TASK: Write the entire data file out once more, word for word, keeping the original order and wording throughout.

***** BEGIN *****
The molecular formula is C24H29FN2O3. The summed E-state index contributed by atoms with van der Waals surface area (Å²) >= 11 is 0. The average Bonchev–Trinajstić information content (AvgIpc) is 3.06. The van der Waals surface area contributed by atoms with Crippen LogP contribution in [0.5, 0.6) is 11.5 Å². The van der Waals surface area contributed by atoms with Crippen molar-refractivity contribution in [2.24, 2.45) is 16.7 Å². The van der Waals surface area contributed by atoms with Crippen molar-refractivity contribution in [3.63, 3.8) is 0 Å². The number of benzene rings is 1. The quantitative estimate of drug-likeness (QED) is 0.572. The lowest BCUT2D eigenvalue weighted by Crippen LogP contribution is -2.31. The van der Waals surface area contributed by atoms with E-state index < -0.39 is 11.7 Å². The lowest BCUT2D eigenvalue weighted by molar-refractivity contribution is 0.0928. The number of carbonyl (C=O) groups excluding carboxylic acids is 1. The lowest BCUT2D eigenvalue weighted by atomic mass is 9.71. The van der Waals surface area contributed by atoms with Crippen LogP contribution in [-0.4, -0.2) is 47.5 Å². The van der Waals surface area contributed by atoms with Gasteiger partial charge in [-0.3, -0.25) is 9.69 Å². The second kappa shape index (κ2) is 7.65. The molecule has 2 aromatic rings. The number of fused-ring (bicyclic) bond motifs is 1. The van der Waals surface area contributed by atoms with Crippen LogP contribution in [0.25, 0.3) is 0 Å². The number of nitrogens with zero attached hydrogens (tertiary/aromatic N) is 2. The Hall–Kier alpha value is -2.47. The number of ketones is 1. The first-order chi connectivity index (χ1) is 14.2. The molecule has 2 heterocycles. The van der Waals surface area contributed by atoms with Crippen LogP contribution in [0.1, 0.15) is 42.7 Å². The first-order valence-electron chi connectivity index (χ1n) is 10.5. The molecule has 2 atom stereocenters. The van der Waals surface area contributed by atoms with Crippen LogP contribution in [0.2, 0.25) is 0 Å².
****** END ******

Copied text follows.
The molecular formula is C24H29FN2O3. The summed E-state index contributed by atoms with van der Waals surface area (Å²) >= 11 is 0. The average Bonchev–Trinajstić information content (AvgIpc) is 3.06. The van der Waals surface area contributed by atoms with Crippen LogP contribution in [0.5, 0.6) is 11.5 Å². The van der Waals surface area contributed by atoms with Crippen molar-refractivity contribution in [2.24, 2.45) is 16.7 Å². The van der Waals surface area contributed by atoms with Crippen molar-refractivity contribution in [3.63, 3.8) is 0 Å². The number of benzene rings is 1. The quantitative estimate of drug-likeness (QED) is 0.572. The lowest BCUT2D eigenvalue weighted by Crippen LogP contribution is -2.31. The van der Waals surface area contributed by atoms with E-state index < -0.39 is 11.7 Å². The lowest BCUT2D eigenvalue weighted by molar-refractivity contribution is 0.0928. The number of carbonyl (C=O) groups excluding carboxylic acids is 1. The lowest BCUT2D eigenvalue weighted by atomic mass is 9.71. The van der Waals surface area contributed by atoms with Crippen LogP contribution in [-0.4, -0.2) is 47.5 Å². The van der Waals surface area contributed by atoms with Gasteiger partial charge in [-0.3, -0.25) is 9.69 Å². The second kappa shape index (κ2) is 7.65. The molecule has 2 aromatic rings. The number of fused-ring (bicyclic) bond motifs is 1. The van der Waals surface area contributed by atoms with Crippen LogP contribution in [0.25, 0.3) is 0 Å². The number of nitrogens with zero attached hydrogens (tertiary/aromatic N) is 2. The Hall–Kier alpha value is -2.47. The number of ketones is 1. The first-order chi connectivity index (χ1) is 14.2. The molecule has 2 heterocycles. The van der Waals surface area contributed by atoms with Crippen LogP contribution in [0.1, 0.15) is 42.7 Å². The first-order valence-electron chi connectivity index (χ1n) is 10.5. The molecule has 2 atom stereocenters. The van der Waals surface area contributed by atoms with Crippen LogP contribution in [0.2, 0.25) is 0 Å².